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The Bedrock of Quebec’s Produce Trade — Montreal Rocks

“There has been continuing growth in the organic produce trend,” Perreault says. According to the Canada Organic Trade Association, the total value of the country’s organic food market has tripled since
2006, reaching $3.7 billion a year in 2012. Although only about two percent of Canadian farms are currently certified as organic, this number continues to grow. 


In addition to organics, Quebec produce businesses have also noticed a surge in demand for locally grown produce.

“The local-grown trend is very strong, and it was even bigger this year,” Perreault remarks. “Our Quebec government has launched a local food policy to make it even more popular.” She says many companies are placing the “Made in Quebec” logo on their locally grown products to attract consumers.

“More and more, Montreal consumers want locally grown product,” Plante confirms, adding that the QPGA spends $500,000 annually on its campaign, created in 2007 to promote Quebec-grown produce.

Back in 2003, the QPMA launched its “I love 5 to 10 servings a day” campaign to encourage Quebec children to eat more fruits and vegetables.  Plante says a number of organizations continue to do “promotions and advertising to sensitize consumers to buy local, and it works.”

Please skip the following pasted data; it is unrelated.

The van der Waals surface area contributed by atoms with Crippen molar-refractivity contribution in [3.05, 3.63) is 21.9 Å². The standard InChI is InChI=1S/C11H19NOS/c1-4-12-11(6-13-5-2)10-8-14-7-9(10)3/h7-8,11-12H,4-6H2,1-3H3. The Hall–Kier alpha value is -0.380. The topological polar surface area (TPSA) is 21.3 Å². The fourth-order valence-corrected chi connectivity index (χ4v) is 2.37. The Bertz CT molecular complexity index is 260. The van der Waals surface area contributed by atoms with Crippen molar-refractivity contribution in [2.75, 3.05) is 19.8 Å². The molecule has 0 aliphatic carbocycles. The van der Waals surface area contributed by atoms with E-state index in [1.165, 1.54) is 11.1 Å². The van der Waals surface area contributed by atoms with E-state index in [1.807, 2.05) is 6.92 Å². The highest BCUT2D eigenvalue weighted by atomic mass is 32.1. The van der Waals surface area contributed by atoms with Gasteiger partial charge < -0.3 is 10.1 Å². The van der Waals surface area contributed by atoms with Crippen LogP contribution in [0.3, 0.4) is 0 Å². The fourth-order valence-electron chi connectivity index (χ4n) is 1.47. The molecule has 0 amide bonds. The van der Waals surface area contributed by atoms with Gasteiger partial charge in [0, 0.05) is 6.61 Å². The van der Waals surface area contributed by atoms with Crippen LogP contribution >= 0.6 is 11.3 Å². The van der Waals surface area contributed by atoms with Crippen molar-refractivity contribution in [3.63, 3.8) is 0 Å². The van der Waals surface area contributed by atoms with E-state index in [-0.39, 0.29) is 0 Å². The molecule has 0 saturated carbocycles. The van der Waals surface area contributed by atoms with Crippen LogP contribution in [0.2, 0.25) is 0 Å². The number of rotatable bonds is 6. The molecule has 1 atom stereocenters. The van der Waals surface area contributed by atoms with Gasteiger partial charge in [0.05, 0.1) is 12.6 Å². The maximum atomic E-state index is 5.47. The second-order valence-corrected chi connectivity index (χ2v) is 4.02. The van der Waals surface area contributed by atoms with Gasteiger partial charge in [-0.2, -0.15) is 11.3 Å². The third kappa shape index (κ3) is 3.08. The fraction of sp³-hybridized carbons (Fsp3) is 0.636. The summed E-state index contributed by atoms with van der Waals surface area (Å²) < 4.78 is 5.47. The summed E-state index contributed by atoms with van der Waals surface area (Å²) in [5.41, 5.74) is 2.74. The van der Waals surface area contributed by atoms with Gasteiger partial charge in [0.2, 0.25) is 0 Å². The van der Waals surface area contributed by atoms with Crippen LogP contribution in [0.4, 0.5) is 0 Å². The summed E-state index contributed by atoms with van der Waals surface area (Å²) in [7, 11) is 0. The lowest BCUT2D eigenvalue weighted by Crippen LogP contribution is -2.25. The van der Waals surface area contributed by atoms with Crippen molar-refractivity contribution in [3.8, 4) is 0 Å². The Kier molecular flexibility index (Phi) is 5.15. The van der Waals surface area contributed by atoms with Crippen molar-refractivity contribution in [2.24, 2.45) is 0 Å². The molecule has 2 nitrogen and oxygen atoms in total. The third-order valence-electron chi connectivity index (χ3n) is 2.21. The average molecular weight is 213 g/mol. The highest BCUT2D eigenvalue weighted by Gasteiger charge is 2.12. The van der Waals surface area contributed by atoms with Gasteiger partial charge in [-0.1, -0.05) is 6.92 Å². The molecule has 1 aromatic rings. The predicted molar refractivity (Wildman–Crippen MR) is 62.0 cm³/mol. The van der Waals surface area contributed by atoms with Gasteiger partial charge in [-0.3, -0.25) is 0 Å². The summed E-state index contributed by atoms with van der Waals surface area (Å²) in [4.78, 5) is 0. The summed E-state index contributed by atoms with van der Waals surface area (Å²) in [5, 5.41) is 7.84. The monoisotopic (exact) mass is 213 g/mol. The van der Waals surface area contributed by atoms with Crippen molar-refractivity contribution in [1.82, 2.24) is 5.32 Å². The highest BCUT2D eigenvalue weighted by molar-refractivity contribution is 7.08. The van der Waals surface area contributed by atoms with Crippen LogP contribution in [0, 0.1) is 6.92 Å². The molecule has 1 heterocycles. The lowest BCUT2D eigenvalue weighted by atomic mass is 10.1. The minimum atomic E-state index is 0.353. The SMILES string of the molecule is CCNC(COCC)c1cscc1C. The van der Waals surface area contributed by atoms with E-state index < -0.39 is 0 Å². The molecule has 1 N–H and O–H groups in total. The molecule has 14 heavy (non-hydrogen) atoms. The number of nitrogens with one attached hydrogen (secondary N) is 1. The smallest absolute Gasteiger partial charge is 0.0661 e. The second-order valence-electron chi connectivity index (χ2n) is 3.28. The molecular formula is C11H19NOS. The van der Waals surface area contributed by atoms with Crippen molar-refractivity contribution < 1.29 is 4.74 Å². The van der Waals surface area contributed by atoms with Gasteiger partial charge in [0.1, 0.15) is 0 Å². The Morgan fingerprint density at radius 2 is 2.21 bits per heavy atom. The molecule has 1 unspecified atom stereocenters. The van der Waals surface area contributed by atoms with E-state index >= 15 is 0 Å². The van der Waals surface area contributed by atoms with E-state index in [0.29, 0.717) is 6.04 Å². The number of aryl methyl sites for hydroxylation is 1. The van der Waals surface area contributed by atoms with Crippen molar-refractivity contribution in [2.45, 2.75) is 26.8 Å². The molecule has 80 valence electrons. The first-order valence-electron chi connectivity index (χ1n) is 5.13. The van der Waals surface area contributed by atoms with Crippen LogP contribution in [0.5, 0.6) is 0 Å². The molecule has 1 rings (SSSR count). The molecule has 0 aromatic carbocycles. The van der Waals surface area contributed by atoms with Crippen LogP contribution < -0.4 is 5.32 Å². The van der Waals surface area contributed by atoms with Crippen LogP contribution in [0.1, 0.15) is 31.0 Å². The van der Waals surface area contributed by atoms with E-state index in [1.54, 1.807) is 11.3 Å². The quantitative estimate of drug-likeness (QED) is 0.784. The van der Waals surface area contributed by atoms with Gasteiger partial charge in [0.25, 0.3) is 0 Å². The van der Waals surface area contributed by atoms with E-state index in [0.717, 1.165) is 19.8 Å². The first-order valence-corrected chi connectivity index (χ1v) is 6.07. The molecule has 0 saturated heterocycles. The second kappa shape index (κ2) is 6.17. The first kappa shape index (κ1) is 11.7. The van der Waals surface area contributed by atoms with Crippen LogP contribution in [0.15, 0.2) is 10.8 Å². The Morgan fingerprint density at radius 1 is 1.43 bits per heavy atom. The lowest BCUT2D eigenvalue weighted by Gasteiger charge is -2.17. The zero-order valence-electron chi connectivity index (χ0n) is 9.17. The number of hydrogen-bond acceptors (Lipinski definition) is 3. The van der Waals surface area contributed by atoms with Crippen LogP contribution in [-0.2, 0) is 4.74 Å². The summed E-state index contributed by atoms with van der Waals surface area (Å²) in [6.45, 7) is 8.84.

To feed this locally grown trend, Plante says the QPGA (which already owns a public produce market in southwest Montreal) is in the process of building a second public market in southeast Montreal and has plans to build a third north of the city.

“We started two years ago with temporary ‘tent’ markets in these areas to see if customers were interested, and these markets were very, very popular,” Plante explains. “And with our other public markets, it’s full capacity every weekend. So in the future, we’re going to invest a lot of money in these kinds of markets, where consumers can buy locally grown product.” 


Because of the province’s cool climate and rather short growing season, many wholesalers are turning to greenhouses to fill the ever-increasing demand for Quebec-grown produce. Statistics Canada reports that Quebec now has the third largest greenhouse industry in Canada (after Ontario and British Columbia), with 2.6 million square meters of total greenhouse space.

“Every time there’s an investment in our market, it’s an investment in greenhouse,” Plante remarks, adding that the Canadian government has been providing more subsidies for greenhouse projects. “We see more and more variety in the greenhouse market in addition to the usual greenhouse tomatoes and lettuce.” He says some of Quebec’s major greenhouse growers also sell peppers and cucumbers—items that were not readily available five years ago.